ST. PETERSBURG -- Red Sox second baseman Dustin Pedroia will have to pass Major League Baseball's concussion protocol before getting back on the field, manager John Farrell said Sunday morning.
Pedroia sat out Sunday's game against the Rays, and after Boston's 3-0 win, Farrell said he did not expect Pedroia to be able to play in Monday's series finale.
Pedroia experienced symptoms consistent with a concussion after taking a blow to the head in Saturday's loss to the Rays at Tropicana Field. Logan Forsythe unintentionally struck Pedroia in the face while tagging to second base as he tried to swim-move around Pedroia's tag.
"[He's] improved this morning," Farrell said before Sunday's game, for which Pedroia was out of the lineup as expected. "We're holding him out for obvious reasons. We hope this is a short-term thing, but we'll have to go through the normal protocol, and that is continued exams by doctors and making sure that there are no symptoms -- no fatigue, no dizziness, the things that are consistent with a concussion."
After the game, he said Pedroia was about the same as before.
Brock Holt started at second base Sunday.
Pedroia was in the Boston clubhouse before the game. Because rosters expand on Monday, the Red Sox will not need to place him on the seven-day concussion disabled list. But Pedroia will have to pass the same tests in order to play.
"We have to follow the same protocol just to get him back on the field, yes," Farrell said. "Once you submit paperwork that there's been an impact to the head, then there's the follow-up protocol that's got to be followed."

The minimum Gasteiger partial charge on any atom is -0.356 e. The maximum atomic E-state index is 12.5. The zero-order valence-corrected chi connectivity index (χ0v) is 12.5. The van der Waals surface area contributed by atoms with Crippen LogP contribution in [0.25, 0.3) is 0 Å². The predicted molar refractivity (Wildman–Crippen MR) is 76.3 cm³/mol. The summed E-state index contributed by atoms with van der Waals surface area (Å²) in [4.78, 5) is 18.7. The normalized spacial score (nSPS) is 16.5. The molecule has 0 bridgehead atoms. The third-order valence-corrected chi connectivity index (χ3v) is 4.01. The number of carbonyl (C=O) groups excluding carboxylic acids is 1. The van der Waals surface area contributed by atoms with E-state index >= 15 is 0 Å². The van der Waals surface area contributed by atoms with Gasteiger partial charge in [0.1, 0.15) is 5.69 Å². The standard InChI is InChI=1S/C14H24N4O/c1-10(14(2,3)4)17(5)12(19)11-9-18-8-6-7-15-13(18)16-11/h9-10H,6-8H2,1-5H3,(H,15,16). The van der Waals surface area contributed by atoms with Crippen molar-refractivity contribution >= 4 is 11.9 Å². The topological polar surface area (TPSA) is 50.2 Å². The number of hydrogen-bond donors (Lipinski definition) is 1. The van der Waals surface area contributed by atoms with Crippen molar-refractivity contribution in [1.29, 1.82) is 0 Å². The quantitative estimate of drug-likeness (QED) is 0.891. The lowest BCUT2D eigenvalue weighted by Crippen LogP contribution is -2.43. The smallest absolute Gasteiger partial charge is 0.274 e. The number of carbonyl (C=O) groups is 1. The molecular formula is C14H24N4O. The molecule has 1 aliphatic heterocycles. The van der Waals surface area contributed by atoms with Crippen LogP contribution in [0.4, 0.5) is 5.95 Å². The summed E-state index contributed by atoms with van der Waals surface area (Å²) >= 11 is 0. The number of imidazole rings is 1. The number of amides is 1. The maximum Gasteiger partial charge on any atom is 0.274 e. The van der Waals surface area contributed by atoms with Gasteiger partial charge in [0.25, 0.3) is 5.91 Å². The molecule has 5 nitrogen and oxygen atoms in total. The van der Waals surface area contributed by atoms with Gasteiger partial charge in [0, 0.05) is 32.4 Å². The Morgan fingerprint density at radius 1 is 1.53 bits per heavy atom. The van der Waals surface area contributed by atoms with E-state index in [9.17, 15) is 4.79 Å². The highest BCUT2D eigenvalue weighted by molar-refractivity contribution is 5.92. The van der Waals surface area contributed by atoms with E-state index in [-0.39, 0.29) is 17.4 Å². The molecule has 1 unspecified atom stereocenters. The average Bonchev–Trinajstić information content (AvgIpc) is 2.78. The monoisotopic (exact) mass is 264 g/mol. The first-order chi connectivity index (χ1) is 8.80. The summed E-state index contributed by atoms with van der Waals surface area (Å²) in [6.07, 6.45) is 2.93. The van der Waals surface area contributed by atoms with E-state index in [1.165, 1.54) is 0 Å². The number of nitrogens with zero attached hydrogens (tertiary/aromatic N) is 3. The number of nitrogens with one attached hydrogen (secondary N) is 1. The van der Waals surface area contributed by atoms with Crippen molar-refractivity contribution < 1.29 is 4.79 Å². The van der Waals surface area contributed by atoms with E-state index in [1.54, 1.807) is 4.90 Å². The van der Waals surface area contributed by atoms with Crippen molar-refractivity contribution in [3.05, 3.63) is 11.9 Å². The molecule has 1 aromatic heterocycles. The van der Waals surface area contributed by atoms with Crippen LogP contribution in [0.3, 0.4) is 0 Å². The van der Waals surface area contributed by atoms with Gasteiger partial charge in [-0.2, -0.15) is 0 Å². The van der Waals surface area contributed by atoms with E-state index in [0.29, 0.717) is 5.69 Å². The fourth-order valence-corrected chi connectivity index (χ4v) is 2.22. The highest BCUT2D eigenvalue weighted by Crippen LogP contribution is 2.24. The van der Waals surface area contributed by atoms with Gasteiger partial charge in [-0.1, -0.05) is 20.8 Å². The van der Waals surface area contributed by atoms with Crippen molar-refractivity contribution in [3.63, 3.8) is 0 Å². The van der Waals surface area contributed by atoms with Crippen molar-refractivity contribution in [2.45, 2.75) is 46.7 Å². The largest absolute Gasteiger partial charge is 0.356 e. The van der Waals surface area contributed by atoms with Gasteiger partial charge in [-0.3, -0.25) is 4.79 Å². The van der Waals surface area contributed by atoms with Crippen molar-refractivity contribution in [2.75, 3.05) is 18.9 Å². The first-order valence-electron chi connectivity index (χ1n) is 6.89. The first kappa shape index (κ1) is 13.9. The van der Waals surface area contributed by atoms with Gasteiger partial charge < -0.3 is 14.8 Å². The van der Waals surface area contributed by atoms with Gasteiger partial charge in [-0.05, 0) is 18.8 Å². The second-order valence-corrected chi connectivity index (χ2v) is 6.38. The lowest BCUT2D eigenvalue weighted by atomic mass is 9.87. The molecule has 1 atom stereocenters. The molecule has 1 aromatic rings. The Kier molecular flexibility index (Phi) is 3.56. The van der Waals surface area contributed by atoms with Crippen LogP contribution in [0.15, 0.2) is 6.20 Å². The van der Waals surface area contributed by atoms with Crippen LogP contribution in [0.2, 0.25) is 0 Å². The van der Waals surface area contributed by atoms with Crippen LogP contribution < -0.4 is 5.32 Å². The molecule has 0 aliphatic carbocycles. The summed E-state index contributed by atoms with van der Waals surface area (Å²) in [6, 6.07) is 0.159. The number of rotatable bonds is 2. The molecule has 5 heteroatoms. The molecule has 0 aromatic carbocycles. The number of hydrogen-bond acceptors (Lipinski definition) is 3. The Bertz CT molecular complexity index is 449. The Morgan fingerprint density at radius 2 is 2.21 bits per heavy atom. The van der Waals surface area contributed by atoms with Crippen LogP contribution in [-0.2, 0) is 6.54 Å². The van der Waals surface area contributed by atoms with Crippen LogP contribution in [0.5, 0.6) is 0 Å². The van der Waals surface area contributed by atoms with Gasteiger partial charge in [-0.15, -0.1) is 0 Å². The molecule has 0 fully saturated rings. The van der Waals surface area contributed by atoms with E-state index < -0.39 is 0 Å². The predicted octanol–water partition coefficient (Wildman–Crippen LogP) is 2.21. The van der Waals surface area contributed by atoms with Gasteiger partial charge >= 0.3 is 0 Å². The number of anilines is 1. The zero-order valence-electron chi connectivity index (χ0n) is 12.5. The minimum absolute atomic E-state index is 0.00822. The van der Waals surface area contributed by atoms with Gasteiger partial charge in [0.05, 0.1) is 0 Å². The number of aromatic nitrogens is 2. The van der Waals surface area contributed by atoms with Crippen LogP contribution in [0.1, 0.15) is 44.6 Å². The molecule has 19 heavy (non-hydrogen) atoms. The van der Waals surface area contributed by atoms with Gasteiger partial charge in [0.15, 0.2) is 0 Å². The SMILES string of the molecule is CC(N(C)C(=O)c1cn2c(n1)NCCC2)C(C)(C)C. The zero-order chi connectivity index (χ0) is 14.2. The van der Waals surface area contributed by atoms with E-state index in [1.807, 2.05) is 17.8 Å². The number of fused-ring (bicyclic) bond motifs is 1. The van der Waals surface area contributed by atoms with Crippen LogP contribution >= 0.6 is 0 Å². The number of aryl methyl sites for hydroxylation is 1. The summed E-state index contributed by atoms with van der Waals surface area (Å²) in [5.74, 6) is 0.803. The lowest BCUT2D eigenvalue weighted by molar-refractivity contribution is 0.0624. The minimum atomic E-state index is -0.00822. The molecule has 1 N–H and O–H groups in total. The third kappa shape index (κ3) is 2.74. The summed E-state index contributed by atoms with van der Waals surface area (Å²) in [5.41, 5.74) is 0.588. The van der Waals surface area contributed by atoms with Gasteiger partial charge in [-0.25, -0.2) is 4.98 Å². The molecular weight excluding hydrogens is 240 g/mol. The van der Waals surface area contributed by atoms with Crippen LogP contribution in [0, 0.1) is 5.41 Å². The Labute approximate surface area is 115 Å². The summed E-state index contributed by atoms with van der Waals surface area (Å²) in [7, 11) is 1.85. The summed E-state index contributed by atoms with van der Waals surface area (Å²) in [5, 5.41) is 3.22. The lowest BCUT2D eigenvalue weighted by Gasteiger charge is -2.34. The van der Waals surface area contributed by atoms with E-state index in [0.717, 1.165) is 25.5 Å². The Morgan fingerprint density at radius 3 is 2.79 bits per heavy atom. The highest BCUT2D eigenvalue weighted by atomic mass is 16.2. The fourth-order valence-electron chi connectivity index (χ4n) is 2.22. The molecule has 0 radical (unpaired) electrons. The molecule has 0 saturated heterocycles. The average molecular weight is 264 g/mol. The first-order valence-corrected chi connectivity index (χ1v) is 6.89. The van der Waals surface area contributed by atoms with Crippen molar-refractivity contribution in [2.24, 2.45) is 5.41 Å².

The paperwork the Red Sox filed is required after incidents where an impact to the head is involved, Farrell said.
Farrell did not want to definitively categorize Pedroia's injury as a concussion, although Pedroia was examined by a Rays team doctor Saturday night.
As of now, Pedroia will not need to take additional measures -- such as seeing University of Pittsburgh concussion specialist Dr. Michael Collins, as several Red Sox have done in recent seasons after sustaining concussions.
"I don't know that we're at that point," Farrell said. "When symptoms don't clear up after a prolonged period of time, then you're going to those next steps. There's a lot of gray area in this type of thing when you're dealing with fatigue, you're dealing with equilibrium issues, but those weren't present last night. It was a little bit of dizziness when he first was impacted, but that cleared up as the night went along."
David Adler is an associate reporter for MLB.com. This story was not subject to the approval of Major League Baseball or its clubs.